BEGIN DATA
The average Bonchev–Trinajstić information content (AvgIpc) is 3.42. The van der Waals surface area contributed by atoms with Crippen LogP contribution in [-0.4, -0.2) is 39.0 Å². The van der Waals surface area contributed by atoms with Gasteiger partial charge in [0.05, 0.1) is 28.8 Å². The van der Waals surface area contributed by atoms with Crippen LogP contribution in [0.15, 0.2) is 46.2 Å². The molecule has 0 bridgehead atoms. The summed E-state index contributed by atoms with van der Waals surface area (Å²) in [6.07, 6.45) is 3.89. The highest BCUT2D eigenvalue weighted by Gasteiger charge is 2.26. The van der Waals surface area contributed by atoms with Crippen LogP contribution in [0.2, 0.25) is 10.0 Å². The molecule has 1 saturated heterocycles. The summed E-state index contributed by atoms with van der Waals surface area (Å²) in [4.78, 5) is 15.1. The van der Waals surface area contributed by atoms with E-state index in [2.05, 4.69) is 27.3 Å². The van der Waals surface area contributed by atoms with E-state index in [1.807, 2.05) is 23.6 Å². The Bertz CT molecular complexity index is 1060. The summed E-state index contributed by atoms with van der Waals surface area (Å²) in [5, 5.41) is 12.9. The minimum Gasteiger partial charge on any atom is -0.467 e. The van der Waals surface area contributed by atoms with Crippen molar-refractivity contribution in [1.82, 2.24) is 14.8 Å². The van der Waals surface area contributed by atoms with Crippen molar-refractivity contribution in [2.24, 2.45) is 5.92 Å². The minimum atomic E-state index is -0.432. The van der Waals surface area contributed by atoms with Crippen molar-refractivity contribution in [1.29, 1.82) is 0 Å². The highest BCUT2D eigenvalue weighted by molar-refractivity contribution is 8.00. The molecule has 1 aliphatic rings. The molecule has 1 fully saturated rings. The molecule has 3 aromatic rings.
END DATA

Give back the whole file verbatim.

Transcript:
The average Bonchev–Trinajstić information content (AvgIpc) is 3.42. The van der Waals surface area contributed by atoms with Crippen LogP contribution in [-0.4, -0.2) is 39.0 Å². The van der Waals surface area contributed by atoms with Gasteiger partial charge in [0.05, 0.1) is 28.8 Å². The van der Waals surface area contributed by atoms with Crippen LogP contribution in [0.15, 0.2) is 46.2 Å². The molecule has 0 bridgehead atoms. The summed E-state index contributed by atoms with van der Waals surface area (Å²) in [6.07, 6.45) is 3.89. The highest BCUT2D eigenvalue weighted by Gasteiger charge is 2.26. The van der Waals surface area contributed by atoms with Crippen LogP contribution in [0.2, 0.25) is 10.0 Å². The molecule has 1 saturated heterocycles. The summed E-state index contributed by atoms with van der Waals surface area (Å²) in [4.78, 5) is 15.1. The van der Waals surface area contributed by atoms with E-state index in [2.05, 4.69) is 27.3 Å². The van der Waals surface area contributed by atoms with E-state index in [1.807, 2.05) is 23.6 Å². The Bertz CT molecular complexity index is 1060. The summed E-state index contributed by atoms with van der Waals surface area (Å²) in [5, 5.41) is 12.9. The minimum Gasteiger partial charge on any atom is -0.467 e. The van der Waals surface area contributed by atoms with Crippen molar-refractivity contribution in [1.82, 2.24) is 14.8 Å². The van der Waals surface area contributed by atoms with Crippen molar-refractivity contribution in [2.24, 2.45) is 5.92 Å². The minimum atomic E-state index is -0.432. The van der Waals surface area contributed by atoms with Crippen molar-refractivity contribution in [1.29, 1.82) is 0 Å². The highest BCUT2D eigenvalue weighted by molar-refractivity contribution is 8.00. The molecule has 1 aliphatic rings. The molecule has 1 fully saturated rings. The molecule has 3 aromatic rings.